A few month ago, we explained you why Cartier should be taken seriously in terms of watchmaking. Forget about the jewelry image of the French Maison, they are now able to create both classical watches (with a deep historical background… did I say Tank?), modern collections (like the new Clé de Cartier or the diver watch Calibre de Cartier) and mainly superb Haute Horlogerie timepieces (like for instance the recent Rotonde de Cartier Grand Complication). Cartier is also very strong for skeleton watches and one of their latest creation shows this skills in a surprisingly original way. Here is our hands-on with the Cartier Crash Skeleton in platinum.
Let us rewind a bit the tape and go back on the latest watches introduced by Cartier. If you look closely, the French Maison focused its haute horlogerie collections mainly on squelette / skeleton watches. Here’s a quick list of skeletonized timepieces made by Cartier:
- The Rotonde de Cartier Grand Complication
- The Rotonde De Cartier Astrotourbillon Skeleton Watch
- The Tank MC Skeleton in Palladium
We especially invite you to look at the latest, the Tank MC. This watch is now typical to Cartier’s production of skeletonized watches. Instead of just opening a movement to reveal parts, Cartier found a very interesting and unique way to shape the bridges like Roman numerals, meaning that the movement itself becomes an integral part of the display. This layout can be found in several collections like the Tank but also the Santos Dumont, the Santos 100 and the Rotonde. These open-worked movements are both functional (as they hold the mechanical parts and they indicate the time) and decorative. With its new Cartier Crash Skeleton, the manufacture brings back this specific construction and at the same time re-introduces a very unique watch created during the 1960s.
In 1967, Cartier used the libertarian and effervescent trend to create a deliberately unpredictable watch with an original and deconstructed shape: the Crash. Everything from the case to the dial was erratic and asymmetrical. As reported by expert Paul Boutros (International Strategy advisor for Phillips Watches), the Cartier Crash ‘came about following a fatal car crash which took the life of a Vice President at Cartier’s London office. He was wearing a Cartier Baignoire Allongée, which sadly melted as the car burned. As a tribute to the fallen executive, the Crash watch, resembling the mangled watch, was born.‘ (as read here). These watches are now extremely rare and sought after (prices are north of 100.000USD) and this also goes for the 1991 re-edition that Cartier produces in 400 pieces.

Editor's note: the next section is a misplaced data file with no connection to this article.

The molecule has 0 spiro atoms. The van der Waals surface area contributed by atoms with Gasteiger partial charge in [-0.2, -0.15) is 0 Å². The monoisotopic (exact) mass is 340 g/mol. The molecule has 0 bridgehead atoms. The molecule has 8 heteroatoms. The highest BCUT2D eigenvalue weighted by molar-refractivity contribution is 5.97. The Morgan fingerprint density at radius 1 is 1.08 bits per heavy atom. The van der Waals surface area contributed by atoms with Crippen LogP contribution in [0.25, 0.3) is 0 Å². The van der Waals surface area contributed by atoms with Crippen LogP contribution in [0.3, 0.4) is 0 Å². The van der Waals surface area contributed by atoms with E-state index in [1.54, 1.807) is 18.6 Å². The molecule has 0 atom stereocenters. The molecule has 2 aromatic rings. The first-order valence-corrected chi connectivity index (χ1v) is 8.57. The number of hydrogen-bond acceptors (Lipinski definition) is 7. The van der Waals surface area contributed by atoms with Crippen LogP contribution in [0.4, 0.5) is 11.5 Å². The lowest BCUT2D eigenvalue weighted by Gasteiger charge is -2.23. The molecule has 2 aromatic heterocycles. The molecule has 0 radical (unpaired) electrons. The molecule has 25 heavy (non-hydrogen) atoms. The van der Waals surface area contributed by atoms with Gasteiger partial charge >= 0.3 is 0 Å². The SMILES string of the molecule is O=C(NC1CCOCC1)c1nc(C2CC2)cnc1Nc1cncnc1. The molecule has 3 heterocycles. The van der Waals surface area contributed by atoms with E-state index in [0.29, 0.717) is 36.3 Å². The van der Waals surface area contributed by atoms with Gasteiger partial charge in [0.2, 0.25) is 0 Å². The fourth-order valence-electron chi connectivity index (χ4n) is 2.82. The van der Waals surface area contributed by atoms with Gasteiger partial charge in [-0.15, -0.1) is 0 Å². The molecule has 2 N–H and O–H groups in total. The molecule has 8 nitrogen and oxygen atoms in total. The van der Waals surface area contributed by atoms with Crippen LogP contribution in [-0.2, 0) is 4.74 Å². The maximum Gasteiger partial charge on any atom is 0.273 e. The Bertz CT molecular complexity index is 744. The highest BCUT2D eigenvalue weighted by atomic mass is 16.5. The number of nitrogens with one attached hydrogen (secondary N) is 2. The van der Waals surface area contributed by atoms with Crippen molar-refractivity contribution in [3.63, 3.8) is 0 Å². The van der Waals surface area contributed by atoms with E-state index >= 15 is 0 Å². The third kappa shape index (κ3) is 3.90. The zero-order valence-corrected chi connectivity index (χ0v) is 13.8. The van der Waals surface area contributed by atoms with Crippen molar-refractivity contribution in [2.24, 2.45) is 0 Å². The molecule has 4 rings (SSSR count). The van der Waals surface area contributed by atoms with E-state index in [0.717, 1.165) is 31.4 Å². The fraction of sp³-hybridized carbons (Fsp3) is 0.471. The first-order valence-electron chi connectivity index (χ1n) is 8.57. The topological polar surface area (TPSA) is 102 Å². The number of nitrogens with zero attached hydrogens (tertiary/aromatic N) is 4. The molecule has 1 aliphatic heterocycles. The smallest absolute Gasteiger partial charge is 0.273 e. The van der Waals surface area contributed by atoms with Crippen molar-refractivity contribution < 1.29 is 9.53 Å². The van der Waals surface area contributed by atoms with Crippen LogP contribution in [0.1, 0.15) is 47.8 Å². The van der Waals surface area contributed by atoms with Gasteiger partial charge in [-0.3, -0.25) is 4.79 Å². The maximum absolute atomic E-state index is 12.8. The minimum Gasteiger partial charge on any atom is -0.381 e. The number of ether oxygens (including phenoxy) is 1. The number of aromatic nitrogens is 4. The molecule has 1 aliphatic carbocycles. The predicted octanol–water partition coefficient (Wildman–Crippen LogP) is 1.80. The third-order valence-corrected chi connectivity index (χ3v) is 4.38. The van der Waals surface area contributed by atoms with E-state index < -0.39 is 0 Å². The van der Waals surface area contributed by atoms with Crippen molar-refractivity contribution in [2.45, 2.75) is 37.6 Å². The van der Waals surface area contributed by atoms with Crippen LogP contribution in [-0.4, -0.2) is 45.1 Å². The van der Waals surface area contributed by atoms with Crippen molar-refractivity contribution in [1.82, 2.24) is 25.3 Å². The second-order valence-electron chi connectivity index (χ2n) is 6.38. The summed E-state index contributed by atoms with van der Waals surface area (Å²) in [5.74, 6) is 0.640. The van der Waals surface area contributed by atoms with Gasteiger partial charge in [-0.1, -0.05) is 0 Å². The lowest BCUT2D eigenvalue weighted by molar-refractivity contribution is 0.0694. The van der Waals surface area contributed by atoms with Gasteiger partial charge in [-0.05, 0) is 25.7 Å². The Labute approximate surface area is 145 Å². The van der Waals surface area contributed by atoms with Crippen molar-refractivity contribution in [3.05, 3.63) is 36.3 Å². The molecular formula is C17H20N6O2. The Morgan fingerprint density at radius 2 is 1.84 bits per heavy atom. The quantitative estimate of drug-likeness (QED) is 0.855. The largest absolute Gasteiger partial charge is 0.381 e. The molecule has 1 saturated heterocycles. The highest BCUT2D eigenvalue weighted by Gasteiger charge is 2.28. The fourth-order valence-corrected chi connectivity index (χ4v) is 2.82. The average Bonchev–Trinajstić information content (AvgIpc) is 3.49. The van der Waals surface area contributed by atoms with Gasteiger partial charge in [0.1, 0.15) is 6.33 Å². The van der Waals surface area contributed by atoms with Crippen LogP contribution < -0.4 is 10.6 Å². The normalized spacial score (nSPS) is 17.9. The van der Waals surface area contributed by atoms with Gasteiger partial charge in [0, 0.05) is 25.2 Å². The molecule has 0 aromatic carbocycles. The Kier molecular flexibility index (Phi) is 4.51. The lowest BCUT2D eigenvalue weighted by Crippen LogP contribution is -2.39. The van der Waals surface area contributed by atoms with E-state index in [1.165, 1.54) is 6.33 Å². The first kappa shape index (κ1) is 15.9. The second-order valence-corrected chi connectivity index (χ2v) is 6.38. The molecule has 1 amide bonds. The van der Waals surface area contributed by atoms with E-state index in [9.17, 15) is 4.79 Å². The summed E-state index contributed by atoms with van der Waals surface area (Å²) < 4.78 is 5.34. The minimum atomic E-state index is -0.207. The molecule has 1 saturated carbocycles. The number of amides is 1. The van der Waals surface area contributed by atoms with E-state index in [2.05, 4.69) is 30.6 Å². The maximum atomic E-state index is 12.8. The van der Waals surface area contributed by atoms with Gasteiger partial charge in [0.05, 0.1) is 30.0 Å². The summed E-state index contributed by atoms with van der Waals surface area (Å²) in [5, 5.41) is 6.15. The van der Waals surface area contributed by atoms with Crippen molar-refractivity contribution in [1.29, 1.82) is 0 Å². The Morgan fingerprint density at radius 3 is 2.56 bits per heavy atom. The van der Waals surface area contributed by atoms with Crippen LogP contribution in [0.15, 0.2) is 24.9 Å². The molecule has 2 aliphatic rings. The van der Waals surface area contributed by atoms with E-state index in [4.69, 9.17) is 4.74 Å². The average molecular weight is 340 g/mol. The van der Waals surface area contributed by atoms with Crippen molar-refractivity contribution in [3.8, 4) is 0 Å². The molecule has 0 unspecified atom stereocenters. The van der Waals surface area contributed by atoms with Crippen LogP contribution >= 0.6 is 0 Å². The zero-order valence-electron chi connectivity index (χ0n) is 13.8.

However, for 2015, Cartier is not again launching a simple re-edition but rather a reinterpretation of the concept, mixed with the serious watchmaking skills of the manufacture. The case (that measures 45mm x 28mm) is made in fully polished 950 platinum and shows the actual and asymmetrical shape of the antique Crash. The convex flank on the left side features a knocking and the right side is rather concave and sculpted – this shape is totally faithful to the original 1967 edition, even if larger. Both the top and the caseback are curved, meaning that even if the Cartier Crash Skeleton is a tall watch, it adapts easily on the wrist.
On paper, it is a rather small looking watch – especially when you consider the 28mm width, a dimension usually found in women’s watches. For sure, this Cartier Crash Skeleton is delicate and could easily adorned an elegant lady’s wrist. However, it also perfectly fits on a man, due to the complexity of the case, the movement, to its height and the surprising presence it has once strapped on the wrist (and don’t forget that a Cartier Tank Americaine Grand Modèle, a watch dedicated to men, measures 45mm x 26mm).
The other surprise comes from the movement that is a proper shaped engine – something that we don’t see often nowadays. Of course, there are some square or oval calibres available on the market but no other manufacture can argue of such a strangely shaped movement. The Calibre 9618 MC perfectly adjusts the shape of the case – while the original Cartier Crash featured a round movement. We’re not even talking of bridges shaped like the case but of a specific arrangement of the technical elements that are placed to fit this shape. Traditional in Cartier watches, the Roman numerals are here melted in the movement to create the dial. Even the upper bridge is curved to follow the lines of the case. All the flat surfaces are straight-brushed and the multiple angles are chamfered and mirror polished.
As delicate and small this movement is, it boasts 3 days of power reserve when fully wound (manually of course) thanks to 2 small mainsprings. It only provides energy to two hands (hours and minutes) that are blued and shaped like glaives (again a traditional Cartier feature). Time reading is not very convenient (no real indications of the hours and no perception of the exact minutes) but the view offered by the dial/movement, with its pleasant finish and the shape of the Roman numerals, is alone a source of joy.
The Cartier Crash Skeleton is a very unique piece that both pays tribute to the rich history of the brand and also exposes the modern and indisputable capacities of this manufacture to create highly interesting movements. This is of course not everybody’s watch and it will require to be fully assumed (due to its look, its complexity and its rather small size). It is a limited edition of 67 pieces and it is priced at 76.000 Euros (retail price inc taxes). More details on Cartier.com.